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Walmart’s plan to get you in and out of stores faster

A Walmart store in Dallas. (AP Photo/Tony Gutierrez)

NORTH BERGEN, N.J. — Walmart is making yet another bid to speed up its in-store shopping experience.

The big-box chain is creating express lanes in its pharmacy and money services areas, in which customers will be able to use new functions in the Walmart app as part of the transaction process. By allowing shoppers to do some things in the app instead of at the counter, and by letting them bypass the main queue, the theory is that customers should get in and out of the store more quickly.

This move dovetails with other efforts by the nation’s largest retailer to win over customers by making it less time-consuming to hit up a Walmart store — an urgent mission at a moment when online shopping is changing consumers’ definitions of convenience. This November and December, Walmart had a special team of so-called “holiday helpers” whose primary job was to keep lines moving quickly during the seasonal rush. The retailer is now testing “scan and go” capabilities, in which you could effectively ring up your own purchases with your smartphone and skip the checkout line altogether.

Long lines can be a particular frustration at Walmart’s money services counter, executives explained to reporters on Monday at a Walmart store in this New York suburb. On average, they said customers in the chain’s money services areas are waiting in line for 11 minutes. At peak times, such as around the 1st or the 15th of the month, when many people receive paychecks, waits can swell to 55 or even 70 minutes.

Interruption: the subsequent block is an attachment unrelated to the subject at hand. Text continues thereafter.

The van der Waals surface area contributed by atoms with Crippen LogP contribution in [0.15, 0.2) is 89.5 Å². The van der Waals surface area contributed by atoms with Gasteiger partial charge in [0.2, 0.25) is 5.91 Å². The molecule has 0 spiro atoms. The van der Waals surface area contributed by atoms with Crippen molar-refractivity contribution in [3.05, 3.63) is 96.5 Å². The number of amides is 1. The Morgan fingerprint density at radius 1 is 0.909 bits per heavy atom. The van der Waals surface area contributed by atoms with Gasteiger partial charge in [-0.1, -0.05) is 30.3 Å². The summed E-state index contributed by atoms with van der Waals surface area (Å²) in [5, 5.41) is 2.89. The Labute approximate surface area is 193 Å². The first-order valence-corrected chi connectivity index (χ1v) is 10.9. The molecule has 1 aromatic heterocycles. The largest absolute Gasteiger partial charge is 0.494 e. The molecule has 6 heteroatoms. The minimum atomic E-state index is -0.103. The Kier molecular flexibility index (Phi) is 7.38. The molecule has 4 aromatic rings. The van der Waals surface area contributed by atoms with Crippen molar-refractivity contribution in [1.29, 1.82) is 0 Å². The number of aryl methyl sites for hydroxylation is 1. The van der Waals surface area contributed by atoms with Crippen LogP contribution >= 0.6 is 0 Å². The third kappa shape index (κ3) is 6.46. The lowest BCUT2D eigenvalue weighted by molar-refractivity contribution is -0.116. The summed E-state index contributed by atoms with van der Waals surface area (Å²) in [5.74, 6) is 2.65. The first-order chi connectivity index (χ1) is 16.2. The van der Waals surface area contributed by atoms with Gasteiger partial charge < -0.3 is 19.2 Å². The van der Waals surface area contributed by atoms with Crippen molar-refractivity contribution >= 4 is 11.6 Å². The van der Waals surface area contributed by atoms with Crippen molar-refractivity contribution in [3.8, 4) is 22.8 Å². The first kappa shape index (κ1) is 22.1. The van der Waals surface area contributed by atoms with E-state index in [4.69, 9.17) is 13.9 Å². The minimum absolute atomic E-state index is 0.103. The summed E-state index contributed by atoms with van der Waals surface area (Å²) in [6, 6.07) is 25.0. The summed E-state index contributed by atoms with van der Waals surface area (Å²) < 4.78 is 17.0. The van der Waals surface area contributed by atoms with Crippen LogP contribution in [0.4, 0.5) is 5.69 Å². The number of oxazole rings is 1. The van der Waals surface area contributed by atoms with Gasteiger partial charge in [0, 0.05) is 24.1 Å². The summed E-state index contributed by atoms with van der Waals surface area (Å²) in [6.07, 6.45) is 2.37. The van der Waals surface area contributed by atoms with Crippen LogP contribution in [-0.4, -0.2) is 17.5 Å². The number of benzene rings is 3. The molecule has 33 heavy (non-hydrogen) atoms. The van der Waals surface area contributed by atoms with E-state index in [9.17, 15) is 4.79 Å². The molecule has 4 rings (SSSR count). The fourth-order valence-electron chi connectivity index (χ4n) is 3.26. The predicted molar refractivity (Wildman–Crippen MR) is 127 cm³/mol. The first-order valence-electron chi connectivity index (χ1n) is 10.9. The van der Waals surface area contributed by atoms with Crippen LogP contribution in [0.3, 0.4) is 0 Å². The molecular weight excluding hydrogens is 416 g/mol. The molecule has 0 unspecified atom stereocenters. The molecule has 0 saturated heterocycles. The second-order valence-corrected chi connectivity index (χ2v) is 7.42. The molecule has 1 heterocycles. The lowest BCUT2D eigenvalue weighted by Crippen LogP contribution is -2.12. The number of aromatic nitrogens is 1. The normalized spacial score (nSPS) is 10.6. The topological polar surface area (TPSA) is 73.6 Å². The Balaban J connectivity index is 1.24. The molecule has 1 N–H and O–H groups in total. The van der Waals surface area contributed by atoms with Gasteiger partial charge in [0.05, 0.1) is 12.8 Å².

Speeding up a visit to the money services desk could have impact for a significant share of Walmart shoppers: Daniel Eckert, senior vice president of Walmart Services, said about one in five customers to that come into Walmart stores conduct some sort of money service transaction, including cashing a check, paying a bill, and so on.

In the new set-up, customers can input key information directly to the app before coming to the store. This eliminates a tedious in-store process in which they filled out paperwork by hand, only to stand by as a Walmart employee keyed all that information into a computer.

Similarly, in the pharmacy department, customers will be able to complete a transaction by coming to the counter, entering a PIN on their phones, and then using their phones to scan a code displayed at the register. The hope is that this shortened process alleviates a key customer pain point.

“The one thing we haven’t been solving as well as our customers want us to is time inside the pharmacy,” said Paul Beahm, senior vice president of Walmart health and wellness operations.

The express lanes in both pharmacy and money services departments will arrive in a limited number of stores in March and should be available in almost all of the chain’s 4,700 locations by fall.